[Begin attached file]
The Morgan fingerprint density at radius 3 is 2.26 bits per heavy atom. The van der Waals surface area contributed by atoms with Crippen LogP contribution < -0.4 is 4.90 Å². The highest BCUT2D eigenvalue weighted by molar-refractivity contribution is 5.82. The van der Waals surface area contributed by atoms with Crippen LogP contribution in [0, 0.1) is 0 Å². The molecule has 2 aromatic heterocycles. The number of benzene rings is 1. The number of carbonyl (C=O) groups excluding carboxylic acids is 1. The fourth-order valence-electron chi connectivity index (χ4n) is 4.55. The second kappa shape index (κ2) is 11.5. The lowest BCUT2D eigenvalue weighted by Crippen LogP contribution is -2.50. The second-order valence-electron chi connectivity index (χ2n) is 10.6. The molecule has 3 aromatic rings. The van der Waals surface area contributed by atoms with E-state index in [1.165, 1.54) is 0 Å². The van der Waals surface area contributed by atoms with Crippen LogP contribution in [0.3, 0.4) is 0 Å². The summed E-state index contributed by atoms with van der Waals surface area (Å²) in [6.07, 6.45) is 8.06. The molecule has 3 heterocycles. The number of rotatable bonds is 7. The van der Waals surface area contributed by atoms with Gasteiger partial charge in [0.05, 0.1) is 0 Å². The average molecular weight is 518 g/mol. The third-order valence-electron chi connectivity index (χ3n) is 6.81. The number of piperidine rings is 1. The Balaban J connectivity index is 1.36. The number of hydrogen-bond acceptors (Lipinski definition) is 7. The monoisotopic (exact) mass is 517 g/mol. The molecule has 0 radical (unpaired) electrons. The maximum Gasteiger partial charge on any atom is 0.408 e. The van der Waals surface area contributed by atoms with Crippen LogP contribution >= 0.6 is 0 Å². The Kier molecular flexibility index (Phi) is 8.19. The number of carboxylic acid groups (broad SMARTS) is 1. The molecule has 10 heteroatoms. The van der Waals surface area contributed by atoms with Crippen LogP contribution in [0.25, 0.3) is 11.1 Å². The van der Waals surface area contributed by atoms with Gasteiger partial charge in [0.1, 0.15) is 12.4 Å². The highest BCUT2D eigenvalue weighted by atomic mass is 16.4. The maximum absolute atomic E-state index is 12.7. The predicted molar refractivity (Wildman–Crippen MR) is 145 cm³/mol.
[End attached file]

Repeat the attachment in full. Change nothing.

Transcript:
The Morgan fingerprint density at radius 3 is 2.26 bits per heavy atom. The van der Waals surface area contributed by atoms with Crippen LogP contribution < -0.4 is 4.90 Å². The highest BCUT2D eigenvalue weighted by molar-refractivity contribution is 5.82. The van der Waals surface area contributed by atoms with Crippen LogP contribution in [0, 0.1) is 0 Å². The molecule has 2 aromatic heterocycles. The number of benzene rings is 1. The number of carbonyl (C=O) groups excluding carboxylic acids is 1. The fourth-order valence-electron chi connectivity index (χ4n) is 4.55. The second kappa shape index (κ2) is 11.5. The lowest BCUT2D eigenvalue weighted by Crippen LogP contribution is -2.50. The second-order valence-electron chi connectivity index (χ2n) is 10.6. The molecule has 3 aromatic rings. The van der Waals surface area contributed by atoms with E-state index in [1.165, 1.54) is 0 Å². The van der Waals surface area contributed by atoms with Crippen LogP contribution in [0.3, 0.4) is 0 Å². The summed E-state index contributed by atoms with van der Waals surface area (Å²) in [6.07, 6.45) is 8.06. The molecule has 3 heterocycles. The number of rotatable bonds is 7. The van der Waals surface area contributed by atoms with Gasteiger partial charge in [0.05, 0.1) is 0 Å². The average molecular weight is 518 g/mol. The third-order valence-electron chi connectivity index (χ3n) is 6.81. The number of piperidine rings is 1. The Balaban J connectivity index is 1.36. The number of hydrogen-bond acceptors (Lipinski definition) is 7. The monoisotopic (exact) mass is 517 g/mol. The molecule has 0 radical (unpaired) electrons. The maximum Gasteiger partial charge on any atom is 0.408 e. The van der Waals surface area contributed by atoms with Crippen LogP contribution >= 0.6 is 0 Å². The Kier molecular flexibility index (Phi) is 8.19. The number of carboxylic acid groups (broad SMARTS) is 1. The molecule has 10 heteroatoms. The van der Waals surface area contributed by atoms with Crippen LogP contribution in [0.25, 0.3) is 11.1 Å². The van der Waals surface area contributed by atoms with Gasteiger partial charge in [0.1, 0.15) is 12.4 Å². The highest BCUT2D eigenvalue weighted by atomic mass is 16.4. The maximum absolute atomic E-state index is 12.7. The predicted molar refractivity (Wildman–Crippen MR) is 145 cm³/mol.